The targets here are Auden and T.S. Eliot, as well as Dylan Thomas, whose densely surreal, oratorical and metaphor packed style was the dominant presence in post-war English poetry. The desire to move on was understandable – no artist can continue to repeat the old formulae – but the radicalism of this attack is debatable. It is one thing to want to puncture reputations (particularly Dylan Thomas’s); but rehabilitating the ordinary, the provincial and the commonplace (which is what the Movement was attempting to do) can quickly become philistinism, pure and simple. We now know, thanks to Andrew Motion’s recent biography of Philip Larkin, just how reactionary that philistinism was capable of being: Larkin emerges as a nasty little racist bigot.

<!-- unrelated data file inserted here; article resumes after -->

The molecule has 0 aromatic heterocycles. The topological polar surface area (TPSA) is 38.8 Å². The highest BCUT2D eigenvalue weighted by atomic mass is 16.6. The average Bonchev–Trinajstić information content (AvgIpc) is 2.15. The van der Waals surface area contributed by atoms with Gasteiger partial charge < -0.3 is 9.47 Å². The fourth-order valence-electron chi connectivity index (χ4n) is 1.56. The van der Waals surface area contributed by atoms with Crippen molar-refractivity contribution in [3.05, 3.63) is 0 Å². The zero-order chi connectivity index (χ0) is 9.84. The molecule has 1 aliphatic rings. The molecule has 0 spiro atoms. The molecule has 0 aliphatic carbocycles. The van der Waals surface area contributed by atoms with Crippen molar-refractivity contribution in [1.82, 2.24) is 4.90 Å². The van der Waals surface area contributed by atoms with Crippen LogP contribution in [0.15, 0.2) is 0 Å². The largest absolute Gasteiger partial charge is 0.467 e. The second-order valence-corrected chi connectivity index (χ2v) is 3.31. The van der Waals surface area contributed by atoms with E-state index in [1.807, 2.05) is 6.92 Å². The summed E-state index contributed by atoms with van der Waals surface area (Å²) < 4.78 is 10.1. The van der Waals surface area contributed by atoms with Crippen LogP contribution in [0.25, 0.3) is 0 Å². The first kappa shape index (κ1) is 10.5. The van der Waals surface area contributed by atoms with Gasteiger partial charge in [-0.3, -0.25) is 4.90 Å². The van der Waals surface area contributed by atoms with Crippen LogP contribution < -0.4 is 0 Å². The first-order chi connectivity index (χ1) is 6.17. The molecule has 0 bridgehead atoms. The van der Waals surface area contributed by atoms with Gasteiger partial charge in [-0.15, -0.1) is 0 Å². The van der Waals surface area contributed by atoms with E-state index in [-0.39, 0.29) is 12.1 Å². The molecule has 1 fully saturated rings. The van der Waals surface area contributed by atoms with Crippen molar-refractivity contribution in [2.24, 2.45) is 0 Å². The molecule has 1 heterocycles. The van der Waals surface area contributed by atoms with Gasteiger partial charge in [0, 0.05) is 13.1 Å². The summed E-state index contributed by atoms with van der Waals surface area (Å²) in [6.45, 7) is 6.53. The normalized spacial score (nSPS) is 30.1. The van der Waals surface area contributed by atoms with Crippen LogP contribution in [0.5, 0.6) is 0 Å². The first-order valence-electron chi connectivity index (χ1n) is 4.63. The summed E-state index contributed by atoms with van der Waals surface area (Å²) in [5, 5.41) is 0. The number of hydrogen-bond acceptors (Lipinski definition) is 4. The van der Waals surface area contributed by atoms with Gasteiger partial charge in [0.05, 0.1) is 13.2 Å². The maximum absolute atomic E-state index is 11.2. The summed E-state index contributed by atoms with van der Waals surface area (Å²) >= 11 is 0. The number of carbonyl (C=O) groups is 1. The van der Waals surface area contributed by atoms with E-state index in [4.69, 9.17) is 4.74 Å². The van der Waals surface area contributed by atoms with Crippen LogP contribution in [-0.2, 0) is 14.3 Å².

A similar process can be seen in the way the early fiction of Amis developed. His first novel, Lucky Jim, which was dedicated to Philip Larkin, came as a breath of fresh air in the stale world of 1950s fiction, much as two years later John Osborne’s Look Back in Anger did the same for the staid world of genteel drama. It identified Amis as one of the ‘Angry Young Men’ of the period – irreverent and iconoclastic, in revolt against the establishment and its culture. Just as he rejected Modernist experimentation in poetry, so too did he in respect of fiction.  The determination to avoid experimental oddity shows in the lean and unpoetic ‘realism’ of Amis’s first novel, as well as his choice of central character, the anti-hero, Jim Dixon, who is a lecturer in mediaeval history at a provincial university. Jim is presented as an ordinary bloke with ordinary tastes, up against the snobbish, Bloomsbury style culture of his academic superior, Professor Welch. Jim is more at home in the pub than at the ridiculous musical soirées given by the Welches. He also competes for the favours of the girlfriend of the ghastly son of the Welches, the pseudo-artist Bertrand, whose affected speech provides much of the comedy of the novel. Lucky Jim is a satire on the aesthetic and artistic establishment of the day, its metropolitan entrenchment and contempt for anything provincial (at one point Jim is accused of being a ‘shabby little provincial bore’).  Down to earth reaction against pretentiousness, dilettantism and toadyism is seen as a good thing, whether that involves playing practical jokes on creeps, giving one’s opponent in love a good hiding, or confessing (as Christine, the girl Jim has set his heart on, does) to a liking for brown sauce – a liking at odds with the breakfast arrangements at the Welches.